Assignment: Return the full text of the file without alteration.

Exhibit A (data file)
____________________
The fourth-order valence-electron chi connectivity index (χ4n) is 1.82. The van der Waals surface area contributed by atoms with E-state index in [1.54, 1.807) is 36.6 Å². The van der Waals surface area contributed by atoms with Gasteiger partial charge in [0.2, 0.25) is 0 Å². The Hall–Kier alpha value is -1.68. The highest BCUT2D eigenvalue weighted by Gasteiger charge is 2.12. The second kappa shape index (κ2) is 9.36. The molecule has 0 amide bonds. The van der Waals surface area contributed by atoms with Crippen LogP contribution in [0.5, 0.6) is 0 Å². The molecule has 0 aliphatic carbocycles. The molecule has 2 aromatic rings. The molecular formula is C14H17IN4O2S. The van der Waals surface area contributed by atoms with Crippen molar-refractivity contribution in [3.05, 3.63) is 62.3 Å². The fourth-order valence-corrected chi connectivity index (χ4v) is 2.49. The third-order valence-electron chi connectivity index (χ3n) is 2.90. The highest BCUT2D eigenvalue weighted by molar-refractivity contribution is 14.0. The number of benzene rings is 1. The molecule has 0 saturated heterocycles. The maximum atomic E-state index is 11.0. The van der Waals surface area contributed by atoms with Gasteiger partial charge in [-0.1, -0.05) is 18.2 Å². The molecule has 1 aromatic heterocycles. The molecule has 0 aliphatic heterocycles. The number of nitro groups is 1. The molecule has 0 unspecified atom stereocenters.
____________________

The fourth-order valence-electron chi connectivity index (χ4n) is 1.82. The van der Waals surface area contributed by atoms with E-state index in [1.54, 1.807) is 36.6 Å². The van der Waals surface area contributed by atoms with Gasteiger partial charge in [0.2, 0.25) is 0 Å². The Hall–Kier alpha value is -1.68. The highest BCUT2D eigenvalue weighted by Gasteiger charge is 2.12. The second kappa shape index (κ2) is 9.36. The molecule has 0 amide bonds. The van der Waals surface area contributed by atoms with Crippen LogP contribution in [0.5, 0.6) is 0 Å². The molecule has 0 aliphatic carbocycles. The molecule has 2 aromatic rings. The molecular formula is C14H17IN4O2S. The van der Waals surface area contributed by atoms with Crippen molar-refractivity contribution in [3.05, 3.63) is 62.3 Å². The fourth-order valence-corrected chi connectivity index (χ4v) is 2.49. The third-order valence-electron chi connectivity index (χ3n) is 2.90. The highest BCUT2D eigenvalue weighted by molar-refractivity contribution is 14.0. The number of benzene rings is 1. The molecule has 0 saturated heterocycles. The maximum atomic E-state index is 11.0. The van der Waals surface area contributed by atoms with Gasteiger partial charge in [-0.1, -0.05) is 18.2 Å². The molecule has 1 aromatic heterocycles. The molecule has 0 aliphatic heterocycles. The number of nitro groups is 1. The molecule has 0 unspecified atom stereocenters.